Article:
Edmonton Real Estate Blog

(NC) Whether it’s in your backyard or a nearby park, lawns provide more than just aesthetic benefits, they contribute to happier and healthier communities. Here’s how:

  1. Providing oxygen that we breathe
    Green space are a valuable part of creating clean air anywhere. For example 15 square metres of grass produces enough oxygen for a family of four every day. That can help make a difference to how we feel and breathe.
  2. Reducing the warming effect of hard surfaces 
    When the summer heat hits, grass helps keep you cool. Street or sidewalk temperatures may reach 38 degrees Celsius or higher, but grass remains at 24 degrees. Your feet and your home can thank your lawn for lower temperatures.

  3.  Acting as water filtration systems 
    A healthy lawn will slow runoff and allow time for the water to seep back into the groundwater system, rather than overworking municipal storm sewer systems and creating a flood. A 900 square metre lawn can absorb more than 22,000 litres of water.

    To...
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(NC) With Canada’s housing market hotter than ever, saving up a down payment can feel impossible. But wise spending and saving decisions can add up over time. Here, Vanessa Bowen, money expert and accountant, offers simple yet effective ways to save for the home you’ve had your eye on.

Ensure you have a good credit score
A better credit score means that you can qualify for lower interest rates and loans that you may require when investing in a future property. Working to improve your overall credit score, such as by avoiding late bill payments, will help make your savings go further as you look towards purchasing the house or condo of your dreams.

Contribute lump-sum payments to your savings
Large annual payments such as a work bonus or your tax return can be added as lump-sum contributions to your savings. Contributing larger sums helps you reach your end-goal more quickly, so remember to save these payments. It’s money you don’t count on in your day to day anyway,...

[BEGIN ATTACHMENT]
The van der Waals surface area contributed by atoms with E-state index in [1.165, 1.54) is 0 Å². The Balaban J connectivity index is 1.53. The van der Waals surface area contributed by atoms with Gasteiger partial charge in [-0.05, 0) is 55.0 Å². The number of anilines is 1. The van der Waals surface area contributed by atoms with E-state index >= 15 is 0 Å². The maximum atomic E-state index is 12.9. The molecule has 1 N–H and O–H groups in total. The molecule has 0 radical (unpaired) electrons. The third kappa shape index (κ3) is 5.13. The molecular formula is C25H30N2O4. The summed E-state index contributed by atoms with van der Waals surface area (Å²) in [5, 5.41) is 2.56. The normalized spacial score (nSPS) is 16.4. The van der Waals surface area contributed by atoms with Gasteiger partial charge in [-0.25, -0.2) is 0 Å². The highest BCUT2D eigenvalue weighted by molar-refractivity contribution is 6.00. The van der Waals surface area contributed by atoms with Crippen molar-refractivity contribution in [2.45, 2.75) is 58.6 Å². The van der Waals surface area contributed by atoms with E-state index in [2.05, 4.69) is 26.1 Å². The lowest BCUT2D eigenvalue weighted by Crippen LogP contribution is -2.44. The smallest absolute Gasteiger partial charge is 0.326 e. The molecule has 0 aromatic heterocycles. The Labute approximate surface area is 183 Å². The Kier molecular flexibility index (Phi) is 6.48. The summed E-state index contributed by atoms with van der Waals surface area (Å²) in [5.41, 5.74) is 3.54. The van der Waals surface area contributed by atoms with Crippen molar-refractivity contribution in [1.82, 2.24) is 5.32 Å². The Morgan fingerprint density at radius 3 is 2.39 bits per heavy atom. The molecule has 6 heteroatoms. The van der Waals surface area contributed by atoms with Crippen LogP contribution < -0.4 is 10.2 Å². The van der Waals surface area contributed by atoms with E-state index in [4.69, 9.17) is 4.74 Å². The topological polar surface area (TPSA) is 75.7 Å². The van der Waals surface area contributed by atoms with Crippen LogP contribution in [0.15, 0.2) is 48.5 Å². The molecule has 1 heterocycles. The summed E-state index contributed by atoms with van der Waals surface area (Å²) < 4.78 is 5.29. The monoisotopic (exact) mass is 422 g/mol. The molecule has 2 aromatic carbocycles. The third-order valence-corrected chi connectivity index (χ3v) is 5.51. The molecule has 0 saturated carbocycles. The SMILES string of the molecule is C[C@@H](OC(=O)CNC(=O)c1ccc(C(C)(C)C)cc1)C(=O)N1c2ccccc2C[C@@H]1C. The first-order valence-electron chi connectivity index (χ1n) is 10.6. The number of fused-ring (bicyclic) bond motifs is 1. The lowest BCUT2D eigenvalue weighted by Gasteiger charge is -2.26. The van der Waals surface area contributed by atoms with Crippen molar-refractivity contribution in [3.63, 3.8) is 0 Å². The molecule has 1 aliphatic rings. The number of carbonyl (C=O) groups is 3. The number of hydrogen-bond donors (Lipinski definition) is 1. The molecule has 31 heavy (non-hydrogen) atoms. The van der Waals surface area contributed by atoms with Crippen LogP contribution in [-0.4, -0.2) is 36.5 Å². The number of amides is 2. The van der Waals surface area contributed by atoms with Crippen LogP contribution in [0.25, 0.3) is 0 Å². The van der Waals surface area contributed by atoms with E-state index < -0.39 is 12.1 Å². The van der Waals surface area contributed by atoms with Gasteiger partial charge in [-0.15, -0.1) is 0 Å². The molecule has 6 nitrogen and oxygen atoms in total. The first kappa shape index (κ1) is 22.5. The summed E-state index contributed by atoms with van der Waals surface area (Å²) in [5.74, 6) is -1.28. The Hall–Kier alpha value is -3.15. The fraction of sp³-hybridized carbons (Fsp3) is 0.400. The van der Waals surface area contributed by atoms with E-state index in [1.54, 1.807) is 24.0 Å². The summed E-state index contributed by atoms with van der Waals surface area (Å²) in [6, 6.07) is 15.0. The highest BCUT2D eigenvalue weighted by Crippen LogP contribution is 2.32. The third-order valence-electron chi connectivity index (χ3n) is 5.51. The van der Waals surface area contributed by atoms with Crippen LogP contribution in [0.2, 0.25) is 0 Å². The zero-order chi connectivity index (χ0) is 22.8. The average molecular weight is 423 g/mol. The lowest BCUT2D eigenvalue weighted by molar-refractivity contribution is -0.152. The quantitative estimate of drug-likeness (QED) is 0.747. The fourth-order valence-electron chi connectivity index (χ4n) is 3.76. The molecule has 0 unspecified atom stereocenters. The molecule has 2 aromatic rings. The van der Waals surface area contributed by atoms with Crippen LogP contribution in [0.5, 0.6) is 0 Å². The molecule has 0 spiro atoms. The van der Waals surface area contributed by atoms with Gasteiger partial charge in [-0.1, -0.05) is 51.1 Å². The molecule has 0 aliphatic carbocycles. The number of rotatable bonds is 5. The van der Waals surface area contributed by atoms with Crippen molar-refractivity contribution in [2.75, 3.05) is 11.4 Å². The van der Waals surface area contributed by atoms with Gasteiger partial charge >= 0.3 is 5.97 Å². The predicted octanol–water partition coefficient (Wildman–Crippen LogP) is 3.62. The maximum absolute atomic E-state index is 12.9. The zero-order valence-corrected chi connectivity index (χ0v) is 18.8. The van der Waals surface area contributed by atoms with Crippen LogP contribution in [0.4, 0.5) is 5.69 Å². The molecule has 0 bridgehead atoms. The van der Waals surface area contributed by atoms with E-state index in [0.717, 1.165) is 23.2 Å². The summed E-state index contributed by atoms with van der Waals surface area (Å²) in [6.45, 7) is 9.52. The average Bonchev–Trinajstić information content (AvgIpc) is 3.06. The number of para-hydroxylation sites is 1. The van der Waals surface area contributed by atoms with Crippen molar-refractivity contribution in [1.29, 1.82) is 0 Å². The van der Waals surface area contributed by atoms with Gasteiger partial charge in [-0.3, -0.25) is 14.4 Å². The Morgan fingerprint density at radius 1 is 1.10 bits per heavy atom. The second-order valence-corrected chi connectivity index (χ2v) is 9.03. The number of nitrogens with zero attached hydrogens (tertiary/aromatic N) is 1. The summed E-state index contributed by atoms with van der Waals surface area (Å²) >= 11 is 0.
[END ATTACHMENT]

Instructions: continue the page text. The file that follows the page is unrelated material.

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(NC) Whether it’s in your backyard or a nearby park, lawns provide more than just aesthetic benefits, they contribute to happier and healthier communities. Here’s how:
1. Providing oxygen that we breathe.

15 square metres of grass produces enough oxygen for a family of four every day.

2. Reducing the warming effect of hard surfaces.

Urban areas sprawling with buildings and concrete tend to be significantly warmer than areas with lush greenspaces.

3. Acting as water filtration systems.

A healthy lawn will slow runoff and allow time for the water to seep back into the groundwater system, rather than overworking municipal storm sewer systems and creating a flood. A lawn the size of 900 square metres can absorb more than 22,000 litres of water.

To provide these benefits, lawns require care. Pesticides are one tool that help protect lawns by keeping weeds and other pests under control. Health Canada regulates every pesticide sold in the country to ensure they can be used safely. A...

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(NC) After a year of working from home for many of us, it’s only natural to be hitting a rut. No matter how great your at-home work setup is, you might need a refresh.

Here are few tips to make working from home so much better:


1. Declutter your workspace
A lot of work-related clutter can build up over time. Take a few minutes to collect any office items lying around the house, such as your video call headphones or your loose papers and sticky notes. Then recycle anything you don’t need and store the rest in a dedicated location. You’ll feel fresher and ready to take on what’s next.

2. Upgrade your workwear
Just because you aren’t going into the office doesn’t mean you don’t deserve to feel your best and look sharp. If you’re keen on business wear, try easing into a new pair of pants or a simple summer dress to find a more relaxed summertime vibe. If you’ve defaulted to pyjamas and sweats every day, consider finding the happy medium with...